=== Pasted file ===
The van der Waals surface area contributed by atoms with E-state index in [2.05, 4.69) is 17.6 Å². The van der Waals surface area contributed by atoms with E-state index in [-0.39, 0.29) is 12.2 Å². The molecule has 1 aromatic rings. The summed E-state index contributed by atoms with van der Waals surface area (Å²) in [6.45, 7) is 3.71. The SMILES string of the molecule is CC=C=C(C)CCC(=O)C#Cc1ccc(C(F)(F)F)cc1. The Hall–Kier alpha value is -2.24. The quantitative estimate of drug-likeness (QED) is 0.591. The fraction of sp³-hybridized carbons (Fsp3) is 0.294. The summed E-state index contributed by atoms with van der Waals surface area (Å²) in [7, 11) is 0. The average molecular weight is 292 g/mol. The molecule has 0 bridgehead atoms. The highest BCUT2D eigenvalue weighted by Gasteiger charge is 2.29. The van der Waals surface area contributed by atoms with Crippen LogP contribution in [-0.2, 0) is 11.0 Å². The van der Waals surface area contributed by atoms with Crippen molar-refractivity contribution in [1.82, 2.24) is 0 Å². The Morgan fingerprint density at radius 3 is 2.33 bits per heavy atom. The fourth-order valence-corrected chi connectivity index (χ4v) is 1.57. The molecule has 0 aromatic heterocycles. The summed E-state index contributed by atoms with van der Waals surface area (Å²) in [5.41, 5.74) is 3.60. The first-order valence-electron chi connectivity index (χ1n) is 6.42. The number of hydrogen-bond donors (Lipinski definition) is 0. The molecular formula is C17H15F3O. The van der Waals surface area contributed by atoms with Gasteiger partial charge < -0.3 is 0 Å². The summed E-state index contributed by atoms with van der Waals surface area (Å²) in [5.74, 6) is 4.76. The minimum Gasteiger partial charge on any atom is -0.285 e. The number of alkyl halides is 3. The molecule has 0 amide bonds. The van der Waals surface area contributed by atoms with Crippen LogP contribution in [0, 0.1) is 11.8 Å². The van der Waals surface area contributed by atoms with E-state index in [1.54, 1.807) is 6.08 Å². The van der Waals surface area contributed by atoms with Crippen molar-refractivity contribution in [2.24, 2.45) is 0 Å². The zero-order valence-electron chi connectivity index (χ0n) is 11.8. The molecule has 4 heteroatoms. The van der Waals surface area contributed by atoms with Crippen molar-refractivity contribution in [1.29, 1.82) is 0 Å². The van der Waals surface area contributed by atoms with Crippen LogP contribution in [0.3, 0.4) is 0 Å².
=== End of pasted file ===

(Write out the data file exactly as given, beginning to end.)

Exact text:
The van der Waals surface area contributed by atoms with E-state index in [2.05, 4.69) is 17.6 Å². The van der Waals surface area contributed by atoms with E-state index in [-0.39, 0.29) is 12.2 Å². The molecule has 1 aromatic rings. The summed E-state index contributed by atoms with van der Waals surface area (Å²) in [6.45, 7) is 3.71. The SMILES string of the molecule is CC=C=C(C)CCC(=O)C#Cc1ccc(C(F)(F)F)cc1. The Hall–Kier alpha value is -2.24. The quantitative estimate of drug-likeness (QED) is 0.591. The fraction of sp³-hybridized carbons (Fsp3) is 0.294. The summed E-state index contributed by atoms with van der Waals surface area (Å²) in [7, 11) is 0. The average molecular weight is 292 g/mol. The molecule has 0 bridgehead atoms. The highest BCUT2D eigenvalue weighted by Gasteiger charge is 2.29. The van der Waals surface area contributed by atoms with Crippen LogP contribution in [-0.2, 0) is 11.0 Å². The van der Waals surface area contributed by atoms with Crippen molar-refractivity contribution in [1.82, 2.24) is 0 Å². The Morgan fingerprint density at radius 3 is 2.33 bits per heavy atom. The fourth-order valence-corrected chi connectivity index (χ4v) is 1.57. The molecule has 0 aromatic heterocycles. The summed E-state index contributed by atoms with van der Waals surface area (Å²) in [5.41, 5.74) is 3.60. The first-order valence-electron chi connectivity index (χ1n) is 6.42. The number of hydrogen-bond donors (Lipinski definition) is 0. The molecular formula is C17H15F3O. The van der Waals surface area contributed by atoms with Gasteiger partial charge < -0.3 is 0 Å². The summed E-state index contributed by atoms with van der Waals surface area (Å²) in [5.74, 6) is 4.76. The minimum Gasteiger partial charge on any atom is -0.285 e. The number of alkyl halides is 3. The molecule has 0 amide bonds. The van der Waals surface area contributed by atoms with Crippen LogP contribution in [0, 0.1) is 11.8 Å². The van der Waals surface area contributed by atoms with E-state index in [1.54, 1.807) is 6.08 Å². The van der Waals surface area contributed by atoms with Crippen molar-refractivity contribution in [2.24, 2.45) is 0 Å². The zero-order valence-electron chi connectivity index (χ0n) is 11.8. The molecule has 4 heteroatoms. The van der Waals surface area contributed by atoms with Crippen molar-refractivity contribution in [1.29, 1.82) is 0 Å². The van der Waals surface area contributed by atoms with Crippen LogP contribution in [0.3, 0.4) is 0 Å².